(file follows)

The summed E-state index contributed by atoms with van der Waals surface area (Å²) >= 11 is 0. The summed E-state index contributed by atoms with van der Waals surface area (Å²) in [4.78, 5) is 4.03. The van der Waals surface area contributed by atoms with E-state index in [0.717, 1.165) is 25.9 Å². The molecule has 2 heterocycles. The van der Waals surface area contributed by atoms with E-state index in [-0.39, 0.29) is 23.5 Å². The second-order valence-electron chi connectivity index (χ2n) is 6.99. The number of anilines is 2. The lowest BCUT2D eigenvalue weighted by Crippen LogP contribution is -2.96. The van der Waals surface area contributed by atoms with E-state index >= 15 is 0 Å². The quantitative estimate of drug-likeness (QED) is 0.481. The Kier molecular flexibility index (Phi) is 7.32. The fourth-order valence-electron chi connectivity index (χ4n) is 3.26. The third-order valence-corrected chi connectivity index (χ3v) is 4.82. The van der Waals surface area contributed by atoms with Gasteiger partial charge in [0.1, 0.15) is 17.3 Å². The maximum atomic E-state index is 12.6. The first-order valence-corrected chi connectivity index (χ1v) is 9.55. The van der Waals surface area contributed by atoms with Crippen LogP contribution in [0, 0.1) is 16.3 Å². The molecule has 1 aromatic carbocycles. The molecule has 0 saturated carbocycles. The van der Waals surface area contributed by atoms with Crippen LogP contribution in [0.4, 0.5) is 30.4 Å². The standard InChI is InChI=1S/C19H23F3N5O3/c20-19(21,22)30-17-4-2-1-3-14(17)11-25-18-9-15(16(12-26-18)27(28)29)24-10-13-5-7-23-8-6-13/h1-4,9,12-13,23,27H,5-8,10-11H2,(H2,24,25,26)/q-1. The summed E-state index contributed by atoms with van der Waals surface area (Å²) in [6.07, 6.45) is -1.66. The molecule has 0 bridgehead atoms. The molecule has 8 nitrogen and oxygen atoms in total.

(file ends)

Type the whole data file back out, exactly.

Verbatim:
The summed E-state index contributed by atoms with van der Waals surface area (Å²) >= 11 is 0. The summed E-state index contributed by atoms with van der Waals surface area (Å²) in [4.78, 5) is 4.03. The van der Waals surface area contributed by atoms with E-state index in [0.717, 1.165) is 25.9 Å². The molecule has 2 heterocycles. The van der Waals surface area contributed by atoms with E-state index in [-0.39, 0.29) is 23.5 Å². The second-order valence-electron chi connectivity index (χ2n) is 6.99. The number of anilines is 2. The lowest BCUT2D eigenvalue weighted by Crippen LogP contribution is -2.96. The van der Waals surface area contributed by atoms with E-state index >= 15 is 0 Å². The quantitative estimate of drug-likeness (QED) is 0.481. The Kier molecular flexibility index (Phi) is 7.32. The fourth-order valence-electron chi connectivity index (χ4n) is 3.26. The third-order valence-corrected chi connectivity index (χ3v) is 4.82. The van der Waals surface area contributed by atoms with Gasteiger partial charge in [0.1, 0.15) is 17.3 Å². The maximum atomic E-state index is 12.6. The first-order valence-corrected chi connectivity index (χ1v) is 9.55. The van der Waals surface area contributed by atoms with Crippen LogP contribution in [0, 0.1) is 16.3 Å². The molecule has 1 aromatic carbocycles. The molecule has 0 saturated carbocycles. The van der Waals surface area contributed by atoms with Crippen LogP contribution in [0.4, 0.5) is 30.4 Å². The standard InChI is InChI=1S/C19H23F3N5O3/c20-19(21,22)30-17-4-2-1-3-14(17)11-25-18-9-15(16(12-26-18)27(28)29)24-10-13-5-7-23-8-6-13/h1-4,9,12-13,23,27H,5-8,10-11H2,(H2,24,25,26)/q-1. The summed E-state index contributed by atoms with van der Waals surface area (Å²) in [6.07, 6.45) is -1.66. The molecule has 0 bridgehead atoms. The molecule has 8 nitrogen and oxygen atoms in total.